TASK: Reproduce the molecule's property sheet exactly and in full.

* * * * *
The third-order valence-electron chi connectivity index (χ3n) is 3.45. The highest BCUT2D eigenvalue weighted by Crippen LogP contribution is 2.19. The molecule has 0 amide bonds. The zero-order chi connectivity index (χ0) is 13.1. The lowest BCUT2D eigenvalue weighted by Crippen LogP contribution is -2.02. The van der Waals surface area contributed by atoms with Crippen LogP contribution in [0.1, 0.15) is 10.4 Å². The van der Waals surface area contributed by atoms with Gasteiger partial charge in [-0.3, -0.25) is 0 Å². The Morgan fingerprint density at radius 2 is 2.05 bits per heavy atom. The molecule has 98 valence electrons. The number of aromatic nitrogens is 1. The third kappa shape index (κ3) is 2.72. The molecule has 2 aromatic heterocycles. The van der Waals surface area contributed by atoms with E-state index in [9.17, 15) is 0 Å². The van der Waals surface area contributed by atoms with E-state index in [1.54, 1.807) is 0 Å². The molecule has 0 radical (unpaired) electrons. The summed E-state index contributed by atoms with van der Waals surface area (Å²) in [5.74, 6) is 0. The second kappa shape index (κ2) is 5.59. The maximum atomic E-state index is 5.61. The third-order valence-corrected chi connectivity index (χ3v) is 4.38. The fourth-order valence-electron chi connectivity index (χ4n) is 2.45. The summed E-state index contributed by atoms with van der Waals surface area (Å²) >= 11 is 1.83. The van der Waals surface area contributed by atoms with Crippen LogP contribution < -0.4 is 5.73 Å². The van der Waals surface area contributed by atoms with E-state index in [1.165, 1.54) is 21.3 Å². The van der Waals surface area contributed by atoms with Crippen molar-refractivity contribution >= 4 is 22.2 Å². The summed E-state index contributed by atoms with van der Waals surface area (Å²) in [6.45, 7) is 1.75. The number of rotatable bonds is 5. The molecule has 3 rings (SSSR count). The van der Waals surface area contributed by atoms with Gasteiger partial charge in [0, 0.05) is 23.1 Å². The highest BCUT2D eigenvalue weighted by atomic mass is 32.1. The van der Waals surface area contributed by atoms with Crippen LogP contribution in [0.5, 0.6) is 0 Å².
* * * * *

The third-order valence-electron chi connectivity index (χ3n) is 3.45. The highest BCUT2D eigenvalue weighted by Crippen LogP contribution is 2.19. The molecule has 0 amide bonds. The zero-order chi connectivity index (χ0) is 13.1. The lowest BCUT2D eigenvalue weighted by Crippen LogP contribution is -2.02. The van der Waals surface area contributed by atoms with Crippen LogP contribution in [0.1, 0.15) is 10.4 Å². The van der Waals surface area contributed by atoms with Gasteiger partial charge in [-0.3, -0.25) is 0 Å². The Morgan fingerprint density at radius 2 is 2.05 bits per heavy atom. The molecule has 98 valence electrons. The number of aromatic nitrogens is 1. The third kappa shape index (κ3) is 2.72. The molecule has 2 aromatic heterocycles. The van der Waals surface area contributed by atoms with E-state index in [9.17, 15) is 0 Å². The van der Waals surface area contributed by atoms with E-state index in [1.54, 1.807) is 0 Å². The molecule has 0 radical (unpaired) electrons. The summed E-state index contributed by atoms with van der Waals surface area (Å²) in [5.74, 6) is 0. The second kappa shape index (κ2) is 5.59. The maximum atomic E-state index is 5.61. The third-order valence-corrected chi connectivity index (χ3v) is 4.38. The fourth-order valence-electron chi connectivity index (χ4n) is 2.45. The summed E-state index contributed by atoms with van der Waals surface area (Å²) >= 11 is 1.83. The van der Waals surface area contributed by atoms with Crippen LogP contribution < -0.4 is 5.73 Å². The van der Waals surface area contributed by atoms with E-state index in [1.165, 1.54) is 21.3 Å². The van der Waals surface area contributed by atoms with Crippen molar-refractivity contribution >= 4 is 22.2 Å². The summed E-state index contributed by atoms with van der Waals surface area (Å²) in [6.45, 7) is 1.75. The number of rotatable bonds is 5. The molecule has 3 rings (SSSR count). The van der Waals surface area contributed by atoms with Gasteiger partial charge in [0, 0.05) is 23.1 Å². The highest BCUT2D eigenvalue weighted by atomic mass is 32.1. The van der Waals surface area contributed by atoms with Crippen LogP contribution in [0.5, 0.6) is 0 Å².